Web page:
paint-brush
3 Types of Low-Code Development Platform That Every CIO Should Know Aboutby@mihaelatrandafir
405 reads
405 reads

3 Types of Low-Code Development Platform That Every CIO Should Know About

by MIHAELA TRANDAFIROctober 26th, 2022
Read on Terminal Reader
Read this story w/o Javascript
tldt arrow

Too Long; Didn't Read

Low-code software development platforms are becoming increasingly popular as businesses strive to streamline workflows and digitalize. By 2025, 70% of new enterprise apps would be built using minimal or no-code technologies, up from below 25% in 2020. As more businesses discover what is possible with low-code development, the adoption of these tools will not only continue to grow but it will also become more structured. Here, let’s look at 3 different low code development approaches the LCP Market has contoured and what every CIO should know about them.

Company Mentioned

Mention Thumbnail
featured image - 3 Types of Low-Code Development Platform That Every CIO Should Know About
MIHAELA TRANDAFIR HackerNoon profile picture



As the request for digitalization continues to grow at an accelerated rate, more and more CIOs are putting low-code technology at the top of their priority list given the inherent strategic benefit it has in improving operational efficiency and accelerating digital transformation projects. All without requiring too much time or money invested in the development process.


According to TechRepublic research published in June 2021, low-code software development platforms are becoming increasingly popular as businesses strive to streamline workflows and digitalize. Low-code technology is already used in nearly half of the studied enterprises (47%) and one-fifth are planning to adopt a low-code platform within the next 12 months. The majority of respondents use low-code platforms to:


  • automate workflows (17%),
  • create new apps (15%),
  • shorten development time (15%),
  • automate data collecting and reporting (15%),
  • 0% of respondents mentioned reducing the burden on developers.




Gartner analysts also expect that by 2025, 70% of new enterprise apps would be built using minimal or no-code technologies, up from below 25% in 2020, as low-code has evolved to offer immediate and very high impact in enterprises.


This growing popularity of low-code development platforms is unsurprising, as they put process innovation tools in the hands of problem solvers, and both non-developers and developers are seeing an increase in the sophistication of the apps they can create using low-code approaches.

And as more businesses discover what is possible with low-code development, the adoption of these tools will not only continue to grow but it will also become more structured.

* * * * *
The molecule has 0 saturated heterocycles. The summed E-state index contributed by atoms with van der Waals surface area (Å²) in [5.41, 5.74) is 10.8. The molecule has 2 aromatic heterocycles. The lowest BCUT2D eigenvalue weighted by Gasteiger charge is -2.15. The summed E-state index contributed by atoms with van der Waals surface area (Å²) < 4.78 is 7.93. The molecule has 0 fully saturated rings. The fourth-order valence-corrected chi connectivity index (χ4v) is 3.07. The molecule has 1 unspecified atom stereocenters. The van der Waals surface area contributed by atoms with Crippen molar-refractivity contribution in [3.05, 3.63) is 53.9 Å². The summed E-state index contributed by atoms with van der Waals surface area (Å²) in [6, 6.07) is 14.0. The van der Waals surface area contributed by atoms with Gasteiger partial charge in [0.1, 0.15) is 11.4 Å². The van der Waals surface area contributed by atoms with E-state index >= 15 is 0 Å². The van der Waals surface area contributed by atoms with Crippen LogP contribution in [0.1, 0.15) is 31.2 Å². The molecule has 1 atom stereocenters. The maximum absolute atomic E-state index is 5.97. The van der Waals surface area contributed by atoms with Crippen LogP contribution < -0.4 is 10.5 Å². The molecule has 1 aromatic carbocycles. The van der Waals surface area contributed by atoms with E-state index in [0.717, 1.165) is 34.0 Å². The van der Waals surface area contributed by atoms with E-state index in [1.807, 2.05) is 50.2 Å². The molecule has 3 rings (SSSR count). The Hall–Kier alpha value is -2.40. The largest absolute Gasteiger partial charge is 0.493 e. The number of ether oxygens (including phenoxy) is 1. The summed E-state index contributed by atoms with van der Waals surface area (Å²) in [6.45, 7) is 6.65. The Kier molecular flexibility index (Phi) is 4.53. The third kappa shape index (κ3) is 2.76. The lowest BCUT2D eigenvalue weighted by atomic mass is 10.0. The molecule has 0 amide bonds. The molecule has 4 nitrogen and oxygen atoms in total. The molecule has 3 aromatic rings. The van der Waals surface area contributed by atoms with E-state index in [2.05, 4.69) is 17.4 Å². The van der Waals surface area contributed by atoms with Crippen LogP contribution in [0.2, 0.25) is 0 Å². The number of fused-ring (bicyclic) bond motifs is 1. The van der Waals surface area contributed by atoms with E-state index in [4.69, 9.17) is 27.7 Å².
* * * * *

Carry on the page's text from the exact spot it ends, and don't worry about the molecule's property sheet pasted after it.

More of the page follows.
So, let’s look at 3 different low-code development approaches the LCP Market has contoured and the main things every CIO should know about them when it comes to adopting a low-code platform to drive their digital transformation strategy.


  1. IT centric low-code development platforms


Designed for skilled developers to make their jobs easier and faster. They were a big hit once developers figured them out. They have built-in development, testing, production, licensing, and data governance. The tools are built on well-known development principles and can be used to construct various apps.


But this is also their downfall, at least from a business point of view.  Because line-of-business stakeholders are unfamiliar with the tools, their involvement in the development process is generally limited to translating requirements. Resulting in a single-threaded delivery model where developers need to comprehend business requirements, generate a technical specification, and then go through blueprinting budgeting development user acceptance testing (UAT), go live, and then modify requests resuming the process. Businesses also struggled to grasp what was going on "behind the scenes," leaving them unable to assess how the application "behaved" in connection to their original business requirements. This is because they can't see what they're dealing with and in the end this slows down the development cycle.


In this category I identified the following low-code platforms:

  • Pega
  • Agilepoint
  • Unqork
  • Caspio
  • Aura Quantic


  1. Low-code development platforms for citizen developers


Low-code platforms for citizen developers can be used to produce low to mid-complexity applications for 12-24 users inside an organization to achieve a certain goal, ideal for start-ups. Anyone who understands the business subject matter can build and change it fast.